"legal drinking age was 18" You can purchase alcohol at 18 (technically you can purchase it at 16 with a meal but this is a bit cloudy these days) . You can drink at any age although the Police can confiscate alcohol from under 18s.
"Couldn't he have called the taxi company" He flagged down a taxi in the street. You're expecting him to remember the company? It could have been a private taxi.
Some people are nice, some are OK, some are great and some are utter pieces of shite. Be more careful who you trust in future.
If/when this happens to my kids, it will be "Sorry but life is hard, almost every bugger is out to fleece you, hurt you, do you over for a cut, so next time, be a little bit less trusting and be a lot more careful! Now how do you propose to work this off so you can me back for the phone and buy a new one, newspaper round, Saturday shop job or lots of housework/decorating?"
Honestly - thick as a brick.
I used to go off with friends when I was younger than that. Not being completely stupid, I made sure I had the fare to get back home (actually usually got a return ticket) so I wasn't stuck. Or if things went pear-shaped and I missed the bus/train, I rang my folks for a lift. I did *NOT* randomly flag down a cabbie knowing full well I couldn't pay him. And if I did get a cab, I'd ask in advance how much it'd be, and I'd keep an eye on the meter as we went, so there was no chance I'd be overcharged at the other end.
I certainly got suckered into some stuff when I was a kid. But this kind of thing - no sympathy, I'm afraid.
There's also the value of the phone, too. To the cabbie who (not unreasonably) thought he wasn't going to get paid, the phone is worth precisely what he can sell it for, and for most phones that's £20 at the local pawnshop. For a top-line Jesus Phone, maybe £50.
And the legality too. The kid got into the taxi knowing he couldn't pay, the cabbie took his phone as a deposit against getting the correct money at the other end, and the kid didn't produce the correct money in a reasonable time. IMO the cabbie is absolutely within his rights to say "screw you".
it’s more like a drunk teenager lost his new phone, realised in the morning when he woke up... afraid to tell daddy that he lost his £500 Judas phone... so made up a tale that some taxi driver had away with it...
With all the cctv around it won’t be a hard job to identify the cab involved....
pity he didn’t opt for a real phone like a HTC desire... log in to the web service, locate phone (even if the sim has been changed) so you know where to find it... disable it, delete all its contents and leave a message on screen of who to call to arrange its return to its rightful owner...
It's just clicked that this happened in Middlesbrough - maybe the lad wasn't out on the lash but visiting one of the many ladies of negotiable virtue available in that fine, fine northern town (allegedly).
Yeah - I lived in Sunderland for a while - posh compared to Middlesbrough :P
The cabby took him home to get more money?
So not to the nearest cash machine like everyone else would?
The whole story stinks, the only grain of thruth is that the youth in question is indeed a complete numpty who probably left the phone on whatever park bench he was out drinking white lightning on.
Odd fact 1 - Got in a cab with no money, Questionable.
Odd fact 1.5 - Leave a £500 phone as collateral! Questionable.
Odd fact 2 - Got home, went in for money, brought out not enough cash. Questionable.
Odd fact 3 - Returned to find the taxi driver had gone. Questionable.
Odd fact 4 - No mention of any distinguishing features on the vehicle, such as a Taxi ID or anything. Questionable but feasible naivety.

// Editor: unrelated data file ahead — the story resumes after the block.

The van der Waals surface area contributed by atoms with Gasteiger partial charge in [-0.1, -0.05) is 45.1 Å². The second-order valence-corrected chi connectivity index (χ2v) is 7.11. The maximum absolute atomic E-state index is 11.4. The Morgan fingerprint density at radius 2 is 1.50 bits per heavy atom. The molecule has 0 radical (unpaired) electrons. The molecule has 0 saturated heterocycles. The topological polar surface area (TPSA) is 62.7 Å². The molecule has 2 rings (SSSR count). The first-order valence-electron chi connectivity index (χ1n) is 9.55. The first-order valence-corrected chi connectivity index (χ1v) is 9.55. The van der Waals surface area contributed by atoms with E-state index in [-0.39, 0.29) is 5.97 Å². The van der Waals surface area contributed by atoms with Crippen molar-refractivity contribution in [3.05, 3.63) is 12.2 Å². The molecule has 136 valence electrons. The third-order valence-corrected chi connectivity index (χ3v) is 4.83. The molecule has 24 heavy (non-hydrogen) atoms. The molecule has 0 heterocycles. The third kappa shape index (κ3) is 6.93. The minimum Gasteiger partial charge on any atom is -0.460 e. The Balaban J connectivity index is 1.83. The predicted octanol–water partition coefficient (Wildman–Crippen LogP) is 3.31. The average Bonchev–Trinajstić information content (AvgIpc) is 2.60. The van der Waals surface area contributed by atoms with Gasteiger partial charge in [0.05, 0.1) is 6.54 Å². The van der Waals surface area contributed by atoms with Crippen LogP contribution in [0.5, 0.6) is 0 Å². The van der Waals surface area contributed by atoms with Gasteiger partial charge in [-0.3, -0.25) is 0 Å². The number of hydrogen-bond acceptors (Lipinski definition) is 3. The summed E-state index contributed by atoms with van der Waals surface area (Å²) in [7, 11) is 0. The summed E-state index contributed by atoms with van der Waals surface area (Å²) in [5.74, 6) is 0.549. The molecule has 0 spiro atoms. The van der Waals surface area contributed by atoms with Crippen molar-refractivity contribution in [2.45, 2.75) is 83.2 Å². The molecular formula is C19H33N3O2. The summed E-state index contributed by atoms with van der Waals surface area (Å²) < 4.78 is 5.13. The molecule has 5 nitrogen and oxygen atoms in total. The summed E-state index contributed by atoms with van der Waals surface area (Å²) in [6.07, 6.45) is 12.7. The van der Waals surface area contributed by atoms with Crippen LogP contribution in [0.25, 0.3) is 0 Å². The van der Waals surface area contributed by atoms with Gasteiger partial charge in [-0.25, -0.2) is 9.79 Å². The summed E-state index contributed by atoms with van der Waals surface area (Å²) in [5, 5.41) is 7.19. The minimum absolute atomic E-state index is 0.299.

Odd fact 5 - No mention of any particular cabbie company, no checking of license plate or anything.
Odd fact 6 - Contacted the nearest news organisation for self exposure rather than carry out your own investigative legwork, eg. call the various local cabbie companies up and question them about the driver, etc. No just leave it to the cops to do nothing about.
Nobody, just NOBODY should use a cab flagged down in the street - call a cab company (I'm guessing area code + 111 111 or 222 222 or 333 333 etc) on his iPhone and get them to turn up where you are instead of having to stumble to the nearest taxi rank.
I lost count of the amount of things the kid did wrong there! Sure we're all a bit naive at that age, but this is mental.
No, no no, its all just a bit too smelly to me.
is this the same Ryan Horkan who likes "why do all imagrants insist on moving to middlesbrough" (excuse the spelling. it's not mine).
It certainly looks like him to be fair.
a) why is this news, of any kind........?
b) why get into a taxi if you haven't got enough money to pay the bill (unless you plan to find a nice cul-de-sac with footpath access)...?
c) why , if you know you haven't got enough money on you, but DO have enough money at home, would you mention said first consideration in the first place....?
d) Nothing here makes any sense. Sounds like the lies concocted by an immature mind. this all sounds like utter barse...!
Back in my university days, I got into a taxi on the way home and the taxi driver was fuming! He picked up a bloke who didn't have enough money on him and they agreed that the guy would leave his phone in the car while the taxi driver waited outside the halls of residence.
Ten minutes later, the cabbie realised that they guy had given him a fake phone, worth approximately 20p...
If the cellco agrees to block it.
I had my cellphone stolen early last year. A PAYG with Vodafone. I had (as I always do) noted down the IEMI code upon purchase. So I called customer services.
"I have blocked the sim card for you."
"Please block the IEMI code too. Its ....."
"I don't think thats necessary, sir."
No amount of persuasion would get him to block the IEMI code. So the thief just swaps the sim and has a nice handset at my expense.
Never flag down a Hackney Carriage or call a Private Hire Vehicle without sufficient funds to pay for the journey.
Please guys/gals, put a £20 note in your shoe, bra, locket, keyring, battery compartment or anywhere safe for the end of the night.
Enough money for a kebab/pizza and a cab home.
If you have to break into your shoe to buy a drink you know you're messed up and need to go home rather than have another beer, right?